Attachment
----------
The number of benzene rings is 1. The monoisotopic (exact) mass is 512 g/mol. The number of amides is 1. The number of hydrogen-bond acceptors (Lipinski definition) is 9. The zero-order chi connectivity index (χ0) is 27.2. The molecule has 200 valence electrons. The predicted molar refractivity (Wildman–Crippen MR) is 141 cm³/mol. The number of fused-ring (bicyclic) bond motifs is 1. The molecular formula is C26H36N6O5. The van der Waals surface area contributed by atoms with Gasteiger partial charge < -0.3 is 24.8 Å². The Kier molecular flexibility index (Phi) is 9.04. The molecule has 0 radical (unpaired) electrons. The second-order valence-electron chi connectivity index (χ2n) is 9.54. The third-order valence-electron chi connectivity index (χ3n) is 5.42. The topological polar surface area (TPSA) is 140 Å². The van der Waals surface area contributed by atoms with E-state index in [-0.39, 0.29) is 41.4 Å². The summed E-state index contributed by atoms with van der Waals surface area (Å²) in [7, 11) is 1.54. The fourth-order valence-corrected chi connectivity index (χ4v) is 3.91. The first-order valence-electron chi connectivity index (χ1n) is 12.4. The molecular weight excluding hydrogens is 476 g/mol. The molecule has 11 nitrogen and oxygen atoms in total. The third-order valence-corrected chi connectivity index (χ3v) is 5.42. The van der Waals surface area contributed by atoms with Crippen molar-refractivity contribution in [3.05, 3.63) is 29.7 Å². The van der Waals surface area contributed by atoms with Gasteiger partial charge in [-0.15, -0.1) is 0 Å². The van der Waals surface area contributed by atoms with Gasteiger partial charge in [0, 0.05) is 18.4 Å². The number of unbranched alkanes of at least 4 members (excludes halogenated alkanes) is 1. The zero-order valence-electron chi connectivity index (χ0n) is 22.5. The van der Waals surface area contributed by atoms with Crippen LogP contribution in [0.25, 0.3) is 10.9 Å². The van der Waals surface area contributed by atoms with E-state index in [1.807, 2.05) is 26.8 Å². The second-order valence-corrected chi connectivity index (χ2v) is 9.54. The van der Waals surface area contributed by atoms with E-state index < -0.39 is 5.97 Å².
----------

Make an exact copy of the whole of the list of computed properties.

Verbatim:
The number of benzene rings is 1. The monoisotopic (exact) mass is 512 g/mol. The number of amides is 1. The number of hydrogen-bond acceptors (Lipinski definition) is 9. The zero-order chi connectivity index (χ0) is 27.2. The molecule has 200 valence electrons. The predicted molar refractivity (Wildman–Crippen MR) is 141 cm³/mol. The number of fused-ring (bicyclic) bond motifs is 1. The molecular formula is C26H36N6O5. The van der Waals surface area contributed by atoms with Gasteiger partial charge < -0.3 is 24.8 Å². The Kier molecular flexibility index (Phi) is 9.04. The molecule has 0 radical (unpaired) electrons. The second-order valence-electron chi connectivity index (χ2n) is 9.54. The third-order valence-electron chi connectivity index (χ3n) is 5.42. The topological polar surface area (TPSA) is 140 Å². The van der Waals surface area contributed by atoms with E-state index in [-0.39, 0.29) is 41.4 Å². The summed E-state index contributed by atoms with van der Waals surface area (Å²) in [7, 11) is 1.54. The fourth-order valence-corrected chi connectivity index (χ4v) is 3.91. The first-order valence-electron chi connectivity index (χ1n) is 12.4. The molecular weight excluding hydrogens is 476 g/mol. The molecule has 11 nitrogen and oxygen atoms in total. The third-order valence-corrected chi connectivity index (χ3v) is 5.42. The van der Waals surface area contributed by atoms with Crippen molar-refractivity contribution in [3.05, 3.63) is 29.7 Å². The van der Waals surface area contributed by atoms with Gasteiger partial charge in [-0.15, -0.1) is 0 Å². The van der Waals surface area contributed by atoms with Gasteiger partial charge in [0, 0.05) is 18.4 Å². The number of unbranched alkanes of at least 4 members (excludes halogenated alkanes) is 1. The zero-order valence-electron chi connectivity index (χ0n) is 22.5. The van der Waals surface area contributed by atoms with Crippen LogP contribution in [0.25, 0.3) is 10.9 Å². The van der Waals surface area contributed by atoms with E-state index in [1.807, 2.05) is 26.8 Å². The second-order valence-corrected chi connectivity index (χ2v) is 9.54. The van der Waals surface area contributed by atoms with E-state index < -0.39 is 5.97 Å².